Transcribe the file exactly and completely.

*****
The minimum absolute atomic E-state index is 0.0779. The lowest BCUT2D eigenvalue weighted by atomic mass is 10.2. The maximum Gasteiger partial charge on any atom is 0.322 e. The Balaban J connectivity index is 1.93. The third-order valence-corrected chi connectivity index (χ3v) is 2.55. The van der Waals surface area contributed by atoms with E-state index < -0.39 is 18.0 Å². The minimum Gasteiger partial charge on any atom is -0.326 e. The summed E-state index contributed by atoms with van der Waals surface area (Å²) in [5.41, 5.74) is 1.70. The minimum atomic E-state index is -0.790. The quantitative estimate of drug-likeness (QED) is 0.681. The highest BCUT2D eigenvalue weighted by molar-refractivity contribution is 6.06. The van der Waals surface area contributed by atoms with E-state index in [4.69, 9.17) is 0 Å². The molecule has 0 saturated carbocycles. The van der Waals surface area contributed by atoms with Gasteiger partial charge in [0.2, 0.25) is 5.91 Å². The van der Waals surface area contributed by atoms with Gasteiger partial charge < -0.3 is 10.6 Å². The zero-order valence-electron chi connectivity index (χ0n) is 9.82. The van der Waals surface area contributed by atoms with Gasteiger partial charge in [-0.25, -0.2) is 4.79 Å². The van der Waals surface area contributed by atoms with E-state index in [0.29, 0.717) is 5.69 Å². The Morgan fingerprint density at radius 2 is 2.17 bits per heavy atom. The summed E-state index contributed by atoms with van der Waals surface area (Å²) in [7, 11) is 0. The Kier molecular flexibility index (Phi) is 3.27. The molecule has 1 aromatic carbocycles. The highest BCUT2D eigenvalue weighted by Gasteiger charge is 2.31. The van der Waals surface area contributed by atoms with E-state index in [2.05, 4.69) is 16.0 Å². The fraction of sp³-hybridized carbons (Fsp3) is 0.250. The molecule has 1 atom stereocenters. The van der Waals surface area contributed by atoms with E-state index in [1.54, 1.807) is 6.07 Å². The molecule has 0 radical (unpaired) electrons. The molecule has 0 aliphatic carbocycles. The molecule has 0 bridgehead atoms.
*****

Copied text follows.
The minimum absolute atomic E-state index is 0.0779. The lowest BCUT2D eigenvalue weighted by atomic mass is 10.2. The maximum Gasteiger partial charge on any atom is 0.322 e. The Balaban J connectivity index is 1.93. The third-order valence-corrected chi connectivity index (χ3v) is 2.55. The van der Waals surface area contributed by atoms with E-state index < -0.39 is 18.0 Å². The minimum Gasteiger partial charge on any atom is -0.326 e. The summed E-state index contributed by atoms with van der Waals surface area (Å²) in [5.41, 5.74) is 1.70. The minimum atomic E-state index is -0.790. The quantitative estimate of drug-likeness (QED) is 0.681. The highest BCUT2D eigenvalue weighted by molar-refractivity contribution is 6.06. The van der Waals surface area contributed by atoms with E-state index in [4.69, 9.17) is 0 Å². The molecule has 0 saturated carbocycles. The van der Waals surface area contributed by atoms with Gasteiger partial charge in [0.2, 0.25) is 5.91 Å². The van der Waals surface area contributed by atoms with Gasteiger partial charge < -0.3 is 10.6 Å². The zero-order valence-electron chi connectivity index (χ0n) is 9.82. The van der Waals surface area contributed by atoms with Gasteiger partial charge in [-0.25, -0.2) is 4.79 Å². The van der Waals surface area contributed by atoms with E-state index in [0.29, 0.717) is 5.69 Å². The Morgan fingerprint density at radius 2 is 2.17 bits per heavy atom. The summed E-state index contributed by atoms with van der Waals surface area (Å²) in [7, 11) is 0. The Kier molecular flexibility index (Phi) is 3.27. The molecule has 1 aromatic carbocycles. The highest BCUT2D eigenvalue weighted by Gasteiger charge is 2.31. The van der Waals surface area contributed by atoms with E-state index in [2.05, 4.69) is 16.0 Å². The fraction of sp³-hybridized carbons (Fsp3) is 0.250. The molecule has 1 atom stereocenters. The van der Waals surface area contributed by atoms with E-state index in [1.54, 1.807) is 6.07 Å². The molecule has 0 radical (unpaired) electrons. The molecule has 0 aliphatic carbocycles. The molecule has 0 bridgehead atoms.